Colosseum (band)

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For other uses, see Colosseum (disambiguation).
Colosseum in 2010
Background information
Origin England
Years active 1968–1971, 1994-2015
Associated acts
Past members

Colosseum were a pioneering English progressive jazz-rock band,[2] mixing progressive rock and jazz-based improvisation.[3]

History 1968–1971[edit]

The band was formed in September 1968 by drummer Jon Hiseman, tenor sax player Dick Heckstall-Smith and bass player Tony Reeves, who had previously worked together in John Mayall's Bluesbreakers on the Bare Wires album. Dave Greenslade, on organ, was immediately recruited, and the line-up was completed by Jim Roche on guitar, although Roche only recorded one track before being replaced by James Litherland, (guitar and vocals). Hiseman and Heckstall-Smith had also previously played in Graham Bond's band, and Colosseum utilised several of the songs from that period.[2]

The band made their live debut in Newcastle[citation needed] and were promptly recorded by influential BBC Radio 1 DJ John Peel for his Top Gear Radio program. This appearance gained them valuable exposure and critical acclaim.[citation needed]

Their first album, Those Who Are About to Die Salute You, which opened with the Bond composition "Walkin' in the Park", was released by the Fontana label in 1969, and in March the same year they played at the Supershow, a recorded two-day jam session, along with Modern Jazz Quartet, Led Zeppelin, Jack Bruce, Roland Kirk Quartet, Eric Clapton, Stephen Stills, and Juicy Lucy.[4] Colosseum's second album, also in 1969, was Valentyne Suite,[5] notable as the first release from Vertigo Records, a branch of Philips Records established to sign and develop artists that did not fit the main Philips brand, and the first label to sign heavy metal pioneers Black Sabbath.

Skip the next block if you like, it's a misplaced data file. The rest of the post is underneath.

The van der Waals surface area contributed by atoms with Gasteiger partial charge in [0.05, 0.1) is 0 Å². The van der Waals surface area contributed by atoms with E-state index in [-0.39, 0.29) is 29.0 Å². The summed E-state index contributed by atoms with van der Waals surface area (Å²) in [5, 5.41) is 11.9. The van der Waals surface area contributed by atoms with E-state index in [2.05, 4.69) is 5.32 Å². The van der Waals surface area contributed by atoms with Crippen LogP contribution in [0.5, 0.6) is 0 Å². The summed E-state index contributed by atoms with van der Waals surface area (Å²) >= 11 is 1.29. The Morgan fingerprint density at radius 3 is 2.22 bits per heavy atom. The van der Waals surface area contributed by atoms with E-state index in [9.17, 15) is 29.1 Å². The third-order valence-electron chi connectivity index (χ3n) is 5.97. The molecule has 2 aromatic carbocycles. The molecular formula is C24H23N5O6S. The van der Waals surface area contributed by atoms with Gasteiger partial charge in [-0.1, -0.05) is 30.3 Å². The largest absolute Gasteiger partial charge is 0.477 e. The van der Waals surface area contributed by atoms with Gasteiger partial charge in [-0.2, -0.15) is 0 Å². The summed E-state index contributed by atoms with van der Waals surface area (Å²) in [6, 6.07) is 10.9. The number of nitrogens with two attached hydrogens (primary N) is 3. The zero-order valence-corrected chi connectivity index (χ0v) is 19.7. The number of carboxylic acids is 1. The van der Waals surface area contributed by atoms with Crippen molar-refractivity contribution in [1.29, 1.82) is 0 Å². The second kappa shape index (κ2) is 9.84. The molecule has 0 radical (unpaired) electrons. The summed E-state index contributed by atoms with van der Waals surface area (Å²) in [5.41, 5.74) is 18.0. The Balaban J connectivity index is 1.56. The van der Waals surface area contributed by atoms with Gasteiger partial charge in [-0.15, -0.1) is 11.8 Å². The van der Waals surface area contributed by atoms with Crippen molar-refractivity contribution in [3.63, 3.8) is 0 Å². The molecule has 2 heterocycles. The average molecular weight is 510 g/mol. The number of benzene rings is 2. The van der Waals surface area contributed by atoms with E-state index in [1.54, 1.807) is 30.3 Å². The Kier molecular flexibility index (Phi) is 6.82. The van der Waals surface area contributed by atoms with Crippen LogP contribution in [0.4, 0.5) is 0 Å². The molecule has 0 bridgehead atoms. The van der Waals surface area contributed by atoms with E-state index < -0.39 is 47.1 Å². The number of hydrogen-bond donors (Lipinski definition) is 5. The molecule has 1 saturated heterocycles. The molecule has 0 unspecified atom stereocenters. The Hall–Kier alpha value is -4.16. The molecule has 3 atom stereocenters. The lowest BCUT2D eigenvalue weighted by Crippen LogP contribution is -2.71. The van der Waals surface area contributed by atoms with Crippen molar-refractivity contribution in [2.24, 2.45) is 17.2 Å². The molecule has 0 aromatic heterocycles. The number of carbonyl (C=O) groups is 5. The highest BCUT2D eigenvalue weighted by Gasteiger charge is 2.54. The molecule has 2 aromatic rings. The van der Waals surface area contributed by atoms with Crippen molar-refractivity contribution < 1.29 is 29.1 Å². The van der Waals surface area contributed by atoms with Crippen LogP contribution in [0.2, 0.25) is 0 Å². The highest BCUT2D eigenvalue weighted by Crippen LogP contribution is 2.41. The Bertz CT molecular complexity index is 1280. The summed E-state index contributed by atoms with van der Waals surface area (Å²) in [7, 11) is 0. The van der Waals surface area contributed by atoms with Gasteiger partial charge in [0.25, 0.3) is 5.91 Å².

For the third album, The Grass Is Greener, released only in the United States in 1970, Dave "Clem" Clempson replaced James Litherland. Louis Cennamo then replaced Tony Reeves on bass, but was replaced by Mark Clarke within a month, and Hiseman recruited vocalist Chris Farlowe to enable Clempson to concentrate on guitar. This lineup had already partly recorded the 1970 album Daughter of Time.

In March 1971, the band recorded its concerts at the Big Apple Club in Brighton and at Manchester University. Hiseman was impressed with the atmosphere at the Manchester show, and the band returned five days later for a free concert that was also recorded. The recordings were released as a live double album Colosseum Live in 1971, shortly before the original band broke up. Tracks recorded at Bristol University's Student Union were also used on the live album.

Interim 1971-1994[edit]

After the band split, Jon Hiseman formed Tempest with bassist Mark Clarke; Dave Greenslade formed Greenslade with Tony Reeves; Clem Clempson joined Humble Pie; Chris Farlowe joined Atomic Rooster; and Dick Heckstall-Smith embarked on a solo career.

Hiseman reformed the group as Colosseum II in 1975, with a stronger orientation towards jazz-fusion rock and a new lineup, featuring guitarist Gary Moore, and Don Airey on keyboards. They released three albums before disbanding in 1978.

Reunion 1994-2015[edit]

Colosseum reunited on June 24, 1994 at the Freiburg Zelt Musik Festival, played their second reunion concert in Cologne on the 28th October at E-Werk, which was followed by a tour in 1995. The concert in Cologne was recorded for a TV Special and released in 1995 as a CD and video. Later in 2003 it was released also as a DVD. Colosseum made second tour after reunion in 1997 to support their new studio CD "Bread and Circuses", appeared in major festivals in 1998, made also some appearances in 1999 and 2000.